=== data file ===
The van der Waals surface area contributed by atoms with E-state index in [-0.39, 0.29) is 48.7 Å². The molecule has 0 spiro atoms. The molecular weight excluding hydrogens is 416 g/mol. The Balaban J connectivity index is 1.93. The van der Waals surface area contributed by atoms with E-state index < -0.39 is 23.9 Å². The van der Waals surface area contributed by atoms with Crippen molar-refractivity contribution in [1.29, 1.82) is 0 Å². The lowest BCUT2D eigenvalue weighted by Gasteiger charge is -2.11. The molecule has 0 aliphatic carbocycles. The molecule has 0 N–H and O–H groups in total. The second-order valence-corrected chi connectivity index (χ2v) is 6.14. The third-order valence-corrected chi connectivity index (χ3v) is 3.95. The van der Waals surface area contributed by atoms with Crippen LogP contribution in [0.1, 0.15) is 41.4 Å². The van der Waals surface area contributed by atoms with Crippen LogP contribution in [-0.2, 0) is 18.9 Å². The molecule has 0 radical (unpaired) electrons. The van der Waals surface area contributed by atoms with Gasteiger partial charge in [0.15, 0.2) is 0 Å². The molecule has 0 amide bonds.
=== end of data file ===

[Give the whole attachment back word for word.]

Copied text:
The van der Waals surface area contributed by atoms with E-state index in [-0.39, 0.29) is 48.7 Å². The molecule has 0 spiro atoms. The molecular weight excluding hydrogens is 416 g/mol. The Balaban J connectivity index is 1.93. The van der Waals surface area contributed by atoms with E-state index < -0.39 is 23.9 Å². The van der Waals surface area contributed by atoms with Crippen molar-refractivity contribution in [1.29, 1.82) is 0 Å². The lowest BCUT2D eigenvalue weighted by Gasteiger charge is -2.11. The molecule has 0 aliphatic carbocycles. The molecule has 0 N–H and O–H groups in total. The second-order valence-corrected chi connectivity index (χ2v) is 6.14. The third-order valence-corrected chi connectivity index (χ3v) is 3.95. The van der Waals surface area contributed by atoms with Crippen LogP contribution in [0.1, 0.15) is 41.4 Å². The van der Waals surface area contributed by atoms with Crippen LogP contribution in [-0.2, 0) is 18.9 Å². The molecule has 0 radical (unpaired) electrons. The van der Waals surface area contributed by atoms with Gasteiger partial charge in [0.15, 0.2) is 0 Å². The molecule has 0 amide bonds.